Teaching in Korea

Teaching in Korea Statistics, Expectations & Options

Teaching in Korea should be an enjoyable experience. The location and credibility of the school obviously plays an important role, although, the age of the students you teach, type of school you work at, and job responsibilities are also key factors that determine whether or not you have a positive encounter with Korea.

The lion’s share of teaching opportunities in South Korea involve working with children between the K1 (kindergarten) and high school levels. There are two teaching sectors that teachers can usually choose from: public schools in Korea and private schools in Korea. There are other teaching options in Korea (College Instructors, University Professors, Business English Instructors, Factory and Corporate English Programs, TOEFL Instructors, etc.) but these positions are VERY limited and generally require applicants to have specific qualifications such as education majors and teaching licenses, TOEFL testing certifications, etc. In short, these types of jobs are limited, highly competitive and hard to secure.

The fact is, the very large majority of westerners teaching in Korea work with children between the ages of 5-18. This is where the high demand for English instructors resides and where the bulk of credible opportunities are found. Why? Because most Korean children study English on a daily basis while only a small fraction of adults do. As a result, there are literally 20 jobs available at the children & teen level for every adult teaching opportunity available.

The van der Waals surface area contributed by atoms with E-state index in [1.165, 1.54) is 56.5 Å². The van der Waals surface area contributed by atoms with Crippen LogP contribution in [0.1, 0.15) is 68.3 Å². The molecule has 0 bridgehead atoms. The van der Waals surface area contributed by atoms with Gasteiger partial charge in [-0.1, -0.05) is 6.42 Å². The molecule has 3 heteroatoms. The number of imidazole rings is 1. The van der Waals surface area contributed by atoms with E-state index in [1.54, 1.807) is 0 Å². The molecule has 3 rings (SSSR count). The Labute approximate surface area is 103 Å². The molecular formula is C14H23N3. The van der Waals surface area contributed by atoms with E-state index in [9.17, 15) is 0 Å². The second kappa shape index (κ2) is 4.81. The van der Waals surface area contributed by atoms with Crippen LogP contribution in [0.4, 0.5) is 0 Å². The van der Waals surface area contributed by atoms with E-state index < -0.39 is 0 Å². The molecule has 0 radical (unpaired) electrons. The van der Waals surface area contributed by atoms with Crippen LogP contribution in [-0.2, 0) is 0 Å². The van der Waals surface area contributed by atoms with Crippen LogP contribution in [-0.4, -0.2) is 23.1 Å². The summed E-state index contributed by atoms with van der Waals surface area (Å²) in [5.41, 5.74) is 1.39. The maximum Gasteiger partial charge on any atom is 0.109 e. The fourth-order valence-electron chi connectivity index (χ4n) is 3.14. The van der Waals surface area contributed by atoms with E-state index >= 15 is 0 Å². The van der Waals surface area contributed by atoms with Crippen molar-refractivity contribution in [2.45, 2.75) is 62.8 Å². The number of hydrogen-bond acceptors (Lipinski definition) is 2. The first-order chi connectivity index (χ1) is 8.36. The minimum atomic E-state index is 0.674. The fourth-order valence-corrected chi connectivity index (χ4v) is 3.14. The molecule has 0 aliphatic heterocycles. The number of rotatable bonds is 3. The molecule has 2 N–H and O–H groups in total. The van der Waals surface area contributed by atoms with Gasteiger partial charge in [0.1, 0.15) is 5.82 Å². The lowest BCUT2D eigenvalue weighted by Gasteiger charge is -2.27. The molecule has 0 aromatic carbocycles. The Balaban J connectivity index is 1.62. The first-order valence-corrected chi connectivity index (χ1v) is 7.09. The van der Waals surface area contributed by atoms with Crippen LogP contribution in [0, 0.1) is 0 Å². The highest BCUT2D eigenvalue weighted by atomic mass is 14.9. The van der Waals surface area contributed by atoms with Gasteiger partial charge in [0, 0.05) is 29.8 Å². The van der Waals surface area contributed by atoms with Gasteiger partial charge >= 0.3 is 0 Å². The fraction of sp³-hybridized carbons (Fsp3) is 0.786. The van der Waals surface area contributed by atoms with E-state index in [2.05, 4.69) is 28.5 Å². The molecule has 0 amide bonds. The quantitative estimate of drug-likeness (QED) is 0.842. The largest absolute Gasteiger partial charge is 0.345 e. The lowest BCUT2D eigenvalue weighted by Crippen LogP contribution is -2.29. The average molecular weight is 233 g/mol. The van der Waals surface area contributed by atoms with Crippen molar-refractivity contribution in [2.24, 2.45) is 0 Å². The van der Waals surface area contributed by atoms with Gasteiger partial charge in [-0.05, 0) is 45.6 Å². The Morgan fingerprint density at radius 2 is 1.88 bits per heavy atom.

To make yourself more competitive to hiring schools and public school programs, Gone2Korea recommends enrolling in a TEFL Certification Course. Make sure to choose a 100 plus hour program because anything less will not be accepted as a credential. Successfully completing one of these courses does not guarantee you employment; however it could help you secure an interview.


What to expect from a typical day of teaching in South Korea

  • Head to the school (usually within walking distance)
  • Arrive at school and spend some time talking with your co-teachers
  • Review the syllabus you’ve been assigned to determine what curriculum you’ll be introducing to the different classes that day
  • Start preparing your lesson plans for the classes you’ll be teaching
  • Talk to some of the kids that come running through the teachers office while you’re trying to prepare
  • Make photocopies, prepare your flash cards, organize your books, etc.
  • Head to your first class of the day
  • Say hello to your students and ask them to settle down and take their seats
  • Check off the student attendance form
  • Crack a few jokes or do something funny to get the students ready to begin
  • Ask the students to take out their textbooks and turn to the appropriate page
  • Begin teaching the pages and topic that is outlined in your syllabus
  • Do your best to keep all of the students interested in the lesson you’re delivering (an outgoing personality is the best weapon for a Korean classroom)
  • If you finish implementing the lesson before the class ends then it’s time to use your arsenal of English games and activities!
  • Assign homework if needed (homework can be anything related to the lesson/topic you completed)
  • Ask your students to pack up their books, pens, pencils and erasers
  • Once the bell goes you’re free to let your students leave for the day
  • Head back to the teachers office
  • Return the books and materials you used to the appropriate places in the office
  • Take a short 5 – 15 minute break
  • Make sure you have everything needed for your second class of the day
  • Head to your second class and start all over again!